Beginning in the 1930s, California granted leases for private companies to raise oysters in Drakes Estero, an inlet within Drakes Bay located about 30 miles north of San Francisco Bay. In 1972, the National Park Service bought much of the land around Drakes Estero, and Johnson Oyster Company signed a 40-year lease to continue farming oysters there.

By the 1990s, many people who lived in the area considered Johnson Oyster Company something of a nuisance (litter from the oyster operation) and a hazard (sewage from mobile homes the company leased to employees), and the park threatened to suspend the lease. The Johnson family sold out to Kevin Lunny, who lived in the area and had grown up watching oystermen bring oysters in from Drakes Estero.

In 2012, the 40-year lease expired, and the U.S. Interior Department announced that it would not renew the lease with Lunny’s Drakes Bay Oyster Company. And then all hell broke loose.

“Right away, I thought it was like a movie,” says Summer Brennan, who became a reporter at a local weekly as the dispute began heating up. “I felt like there was something underneath the controversy. What really struck me was the incredible passion of the people involved; it was so vicious and so important to people, and that’s what I wanted to understand better.”

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The story grew curiouser and curiouser, and Brennan expanded her reporting into her new book, The Oyster War: The True Story of a Small Farm, Big Politics, and the Future of Wilderness in America. The book depicts a clash of interests and personalities—environmentalism vs. small business, big government vs. the little guy, public enjoyment vs. private use—that do not lend themselves to easy identification of good guys and bad guys.

Brennan, 35, grew up nearby in Nicasio and Forest Knolls, but the conflicts between the park and the oyster farm were lower-grade disputes when she was a kid, and she was barely aware of them. “There were issues with litter from the oyster farm inside the park when I was a kid,” she says, “but I didn’t know anything about it.”

The reporting work that led to The Oyster War was both a homecoming and an opportunity for her to see global issues like sustainable farming and habitat preservation played out by real people on a familiar stage. Brennan had mostly been away since graduating from high school. She went to Bennington College in Vermont, worked abroad in Pakistan and elsewhere, and lived most recently in New York, where she earned a masters in journalism at NYU and worked for the United Nations.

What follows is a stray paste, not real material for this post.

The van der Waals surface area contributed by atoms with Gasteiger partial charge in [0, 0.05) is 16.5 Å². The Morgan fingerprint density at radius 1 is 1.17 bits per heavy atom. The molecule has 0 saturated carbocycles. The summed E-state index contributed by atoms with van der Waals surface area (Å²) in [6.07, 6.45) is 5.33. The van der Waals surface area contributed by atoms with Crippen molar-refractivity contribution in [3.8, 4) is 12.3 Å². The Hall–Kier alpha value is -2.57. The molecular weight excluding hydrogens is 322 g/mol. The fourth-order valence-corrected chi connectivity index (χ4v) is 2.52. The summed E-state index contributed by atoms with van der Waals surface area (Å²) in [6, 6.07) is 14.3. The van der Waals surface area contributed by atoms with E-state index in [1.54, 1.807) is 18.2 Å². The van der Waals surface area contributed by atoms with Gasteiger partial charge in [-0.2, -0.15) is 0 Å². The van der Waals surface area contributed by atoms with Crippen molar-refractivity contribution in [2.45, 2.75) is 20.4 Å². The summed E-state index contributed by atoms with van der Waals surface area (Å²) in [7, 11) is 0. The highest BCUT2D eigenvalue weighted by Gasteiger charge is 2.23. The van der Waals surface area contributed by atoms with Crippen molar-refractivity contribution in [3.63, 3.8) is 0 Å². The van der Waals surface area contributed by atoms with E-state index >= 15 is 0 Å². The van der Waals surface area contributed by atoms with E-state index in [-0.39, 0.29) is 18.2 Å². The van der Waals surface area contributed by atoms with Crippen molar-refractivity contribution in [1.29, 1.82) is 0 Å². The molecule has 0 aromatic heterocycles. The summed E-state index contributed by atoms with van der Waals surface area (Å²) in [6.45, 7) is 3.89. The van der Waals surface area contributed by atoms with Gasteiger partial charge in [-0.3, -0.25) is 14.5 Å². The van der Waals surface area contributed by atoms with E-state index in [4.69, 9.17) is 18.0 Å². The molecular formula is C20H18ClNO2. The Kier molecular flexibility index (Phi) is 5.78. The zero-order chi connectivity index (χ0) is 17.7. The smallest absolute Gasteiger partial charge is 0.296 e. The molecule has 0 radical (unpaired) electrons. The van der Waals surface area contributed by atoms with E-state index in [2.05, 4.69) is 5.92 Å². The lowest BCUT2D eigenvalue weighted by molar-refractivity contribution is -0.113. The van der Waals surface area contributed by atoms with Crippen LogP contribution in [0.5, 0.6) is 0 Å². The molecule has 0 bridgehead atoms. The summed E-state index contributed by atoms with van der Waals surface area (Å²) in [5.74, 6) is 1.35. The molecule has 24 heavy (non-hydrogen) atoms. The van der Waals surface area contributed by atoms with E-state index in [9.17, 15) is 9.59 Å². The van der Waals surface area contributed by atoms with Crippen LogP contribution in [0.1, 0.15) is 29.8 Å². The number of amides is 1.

“In 2012, I got offered a job as a reporter,” Brennan says. “I was just calling—it was my hometown paper—to see if they would accept freelance pitches. I looked at the website and read some recent stories, and I was really impressed by it. I just wanted to write some environmental stories, and the editor offered me a job. I thought that would be a good opportunity to go back home.”

Drakes Bay Oyster Company was a dot of commerce in the Point Reyes National Seashore, a sprawling, 70,000-acre nature preserve that was designated in the 1960s to protect the area from commercial and residential development. Although the oyster company’s owners knew when they bought the company in 2004 that the lease would expire in 2012, California had been granting leases and supporting local oyster farmers with research and technical assistance since the 1930s.Brennan Jacket

Brennan says she saw the conflict as one between two sides with reasonable arguments but that she ultimately came down on the side of environmentalists who thought that a large commercial operation with a history of pollution was out of place in an otherwise pristine nature preserve. After two years of litigation, Drakes Bay Oyster Company shut down operations in 2014.

“The owners of the oyster farm had a 40-year lease, which had the potential for renewal but not the promise of renewal,” Brennan says. “People thought agriculture—an oyster farm—didn’t belong in a wilderness area. Oysters have gone hand in hand with controversy for a long time.”

Scott Porch is an attorney and contributes to Kirkus Reviews and The Daily Beast. He is writing a book about social upheaval in the 1960s and '70s.